When confronted with the complexity and ambiguity of disease or even of every-day sickness, each of us as patients could hardly be blamed for taking comfort in an approach to medicine that is advertised as scientific, rational, and founded on the most careful of statistical studies. Surely with “evidence-based medicine” — such is the official term — we’re in the safest hands that the modern world can devise, as far away as possible from the aged general practictioner of our childhood memories (and of myth) who somehow got all of his diagnoses wrong and prescribed Aspirin for our every complaint.
Yet though evidence-based medicine (EBM) has enjoyed a stunning rise in influence from its coining in the early 1990s, critics are hot on its trail, arguing (as philosopher Michael Loughlin does in a recent essay in The Philosopher’s Magazine) that EBM dangerously minimizes the importance of non-quantitative elements in clinical decision-making:
Subjective disagreements tend to dissolve, on analysis, into differences of preference. In contrast differences about what constitutes good evidence are real disagreements, not matters of whim or preference. It does seem possible to question the idea that any one source of evidence should be treated as inherently better than others, across a wide range of potentially unique cases. Critics also question the equation of judgement with “opinion”, a term inviting the qualifier “arbitrary”, or “subjective”, when a better account of clinical reasoning might take judgement as the foundational concept and construe the main project of medical epistemology as the inquiry into how to cultivate and support sound or wise judgement. If opinion is then classified as a form of low-grade evidence (as it is in several published hierarchies) then EBM starts to look like a position that devalues professional judgement, replacing the quest for “wisdom” in practice with a type of technical know-how, treating a part of the human reasoning process required for good practice as though it were the whole, or the only part worth discussing.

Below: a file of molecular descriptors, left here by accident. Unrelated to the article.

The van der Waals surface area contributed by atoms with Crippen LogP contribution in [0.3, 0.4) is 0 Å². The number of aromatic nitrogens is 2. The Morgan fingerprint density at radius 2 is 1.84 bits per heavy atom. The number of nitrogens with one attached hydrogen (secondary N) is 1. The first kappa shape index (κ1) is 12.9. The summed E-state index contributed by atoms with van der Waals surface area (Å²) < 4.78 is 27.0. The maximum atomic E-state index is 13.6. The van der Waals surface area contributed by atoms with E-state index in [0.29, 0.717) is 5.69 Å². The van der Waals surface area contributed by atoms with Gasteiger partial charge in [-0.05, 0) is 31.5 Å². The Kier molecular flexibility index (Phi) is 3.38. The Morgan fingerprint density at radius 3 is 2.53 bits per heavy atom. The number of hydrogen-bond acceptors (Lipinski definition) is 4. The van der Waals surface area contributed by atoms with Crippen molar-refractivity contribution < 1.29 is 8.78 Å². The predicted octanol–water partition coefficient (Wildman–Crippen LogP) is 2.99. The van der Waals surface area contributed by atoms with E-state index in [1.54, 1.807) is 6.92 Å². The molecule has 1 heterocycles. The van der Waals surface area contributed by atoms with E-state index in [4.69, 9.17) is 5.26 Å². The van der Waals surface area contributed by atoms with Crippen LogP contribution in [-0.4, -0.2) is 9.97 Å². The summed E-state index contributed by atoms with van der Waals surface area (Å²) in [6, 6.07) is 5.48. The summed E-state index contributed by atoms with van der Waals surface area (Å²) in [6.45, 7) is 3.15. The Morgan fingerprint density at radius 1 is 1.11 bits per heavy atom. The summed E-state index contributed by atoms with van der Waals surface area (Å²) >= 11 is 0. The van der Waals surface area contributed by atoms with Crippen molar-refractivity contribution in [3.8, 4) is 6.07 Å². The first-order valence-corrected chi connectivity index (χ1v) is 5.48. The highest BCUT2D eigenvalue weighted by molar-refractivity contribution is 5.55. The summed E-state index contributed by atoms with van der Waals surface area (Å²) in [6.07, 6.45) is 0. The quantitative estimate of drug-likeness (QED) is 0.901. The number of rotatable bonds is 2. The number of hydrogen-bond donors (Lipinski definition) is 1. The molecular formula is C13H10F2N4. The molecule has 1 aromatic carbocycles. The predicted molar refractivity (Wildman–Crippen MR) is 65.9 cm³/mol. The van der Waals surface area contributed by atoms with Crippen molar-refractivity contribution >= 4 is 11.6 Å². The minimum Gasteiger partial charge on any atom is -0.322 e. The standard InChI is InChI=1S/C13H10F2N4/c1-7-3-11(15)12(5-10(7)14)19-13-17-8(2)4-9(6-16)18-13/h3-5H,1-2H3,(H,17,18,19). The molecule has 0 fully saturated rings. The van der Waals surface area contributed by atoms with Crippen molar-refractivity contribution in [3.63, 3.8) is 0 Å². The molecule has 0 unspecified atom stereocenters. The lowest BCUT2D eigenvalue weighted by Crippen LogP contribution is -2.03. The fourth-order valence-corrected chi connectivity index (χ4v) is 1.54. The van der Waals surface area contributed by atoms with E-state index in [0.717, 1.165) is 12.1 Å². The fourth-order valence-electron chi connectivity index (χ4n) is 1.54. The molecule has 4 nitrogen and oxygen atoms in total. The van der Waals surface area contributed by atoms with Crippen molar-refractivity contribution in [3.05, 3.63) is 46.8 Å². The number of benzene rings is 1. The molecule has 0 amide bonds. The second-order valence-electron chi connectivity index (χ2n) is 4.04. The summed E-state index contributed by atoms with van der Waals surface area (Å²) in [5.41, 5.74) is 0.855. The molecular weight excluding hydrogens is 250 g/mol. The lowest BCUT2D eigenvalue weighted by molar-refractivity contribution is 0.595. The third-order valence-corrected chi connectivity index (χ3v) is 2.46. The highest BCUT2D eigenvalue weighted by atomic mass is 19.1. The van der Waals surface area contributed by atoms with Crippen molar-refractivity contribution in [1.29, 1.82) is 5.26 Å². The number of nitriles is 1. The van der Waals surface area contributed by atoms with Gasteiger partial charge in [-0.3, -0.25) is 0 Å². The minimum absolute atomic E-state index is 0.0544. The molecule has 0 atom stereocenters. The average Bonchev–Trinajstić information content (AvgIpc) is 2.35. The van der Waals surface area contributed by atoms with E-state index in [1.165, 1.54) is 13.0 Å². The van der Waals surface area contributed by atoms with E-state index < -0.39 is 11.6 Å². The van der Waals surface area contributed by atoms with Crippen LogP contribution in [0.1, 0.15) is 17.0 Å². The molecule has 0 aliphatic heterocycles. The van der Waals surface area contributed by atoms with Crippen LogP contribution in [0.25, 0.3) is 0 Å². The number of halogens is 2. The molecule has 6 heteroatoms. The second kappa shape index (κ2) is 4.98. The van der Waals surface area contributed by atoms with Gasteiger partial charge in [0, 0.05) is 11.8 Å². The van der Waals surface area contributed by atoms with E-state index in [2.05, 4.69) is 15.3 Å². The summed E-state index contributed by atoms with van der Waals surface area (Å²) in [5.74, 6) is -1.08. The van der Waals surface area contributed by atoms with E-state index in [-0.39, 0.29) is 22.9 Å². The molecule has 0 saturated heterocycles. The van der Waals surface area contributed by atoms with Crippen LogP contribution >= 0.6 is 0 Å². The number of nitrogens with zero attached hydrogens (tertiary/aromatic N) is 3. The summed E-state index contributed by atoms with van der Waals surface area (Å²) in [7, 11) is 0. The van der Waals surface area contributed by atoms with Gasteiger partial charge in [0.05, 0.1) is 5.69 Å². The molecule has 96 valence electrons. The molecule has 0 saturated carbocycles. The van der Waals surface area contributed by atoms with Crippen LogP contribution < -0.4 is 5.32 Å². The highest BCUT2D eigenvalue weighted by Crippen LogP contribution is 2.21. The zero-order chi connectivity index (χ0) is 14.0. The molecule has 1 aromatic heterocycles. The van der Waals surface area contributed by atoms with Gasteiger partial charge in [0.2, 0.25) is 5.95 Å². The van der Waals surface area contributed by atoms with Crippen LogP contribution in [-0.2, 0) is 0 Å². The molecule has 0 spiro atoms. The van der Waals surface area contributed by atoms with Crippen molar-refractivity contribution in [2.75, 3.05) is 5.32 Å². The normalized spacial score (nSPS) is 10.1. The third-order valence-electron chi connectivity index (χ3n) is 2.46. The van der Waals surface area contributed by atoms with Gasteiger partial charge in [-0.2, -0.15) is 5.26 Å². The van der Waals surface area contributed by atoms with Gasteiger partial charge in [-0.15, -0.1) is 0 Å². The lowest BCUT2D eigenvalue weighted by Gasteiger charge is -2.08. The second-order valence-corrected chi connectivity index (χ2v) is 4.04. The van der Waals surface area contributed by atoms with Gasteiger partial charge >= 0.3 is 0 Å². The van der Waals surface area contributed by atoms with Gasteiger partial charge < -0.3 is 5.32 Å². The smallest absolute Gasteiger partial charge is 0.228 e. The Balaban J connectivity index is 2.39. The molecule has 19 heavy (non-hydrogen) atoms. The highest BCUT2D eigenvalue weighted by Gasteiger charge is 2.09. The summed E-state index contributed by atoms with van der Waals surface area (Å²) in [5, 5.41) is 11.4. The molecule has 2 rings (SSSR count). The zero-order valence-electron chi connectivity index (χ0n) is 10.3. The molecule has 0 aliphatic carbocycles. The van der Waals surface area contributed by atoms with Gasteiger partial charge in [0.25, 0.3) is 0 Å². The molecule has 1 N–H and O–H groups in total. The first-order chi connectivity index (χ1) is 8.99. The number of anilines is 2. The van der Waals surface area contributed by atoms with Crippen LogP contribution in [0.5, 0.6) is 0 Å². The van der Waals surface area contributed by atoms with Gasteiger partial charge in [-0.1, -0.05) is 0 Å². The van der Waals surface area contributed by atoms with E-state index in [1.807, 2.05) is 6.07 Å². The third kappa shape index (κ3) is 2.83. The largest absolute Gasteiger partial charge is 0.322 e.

Read the rest here. A lecture on “The End of Evidence-Based Medicine”, by Mayo Clinic endocrinologist Victor Montori, M.D., is worth viewing for the additional arguments it adds to this debate (view it here).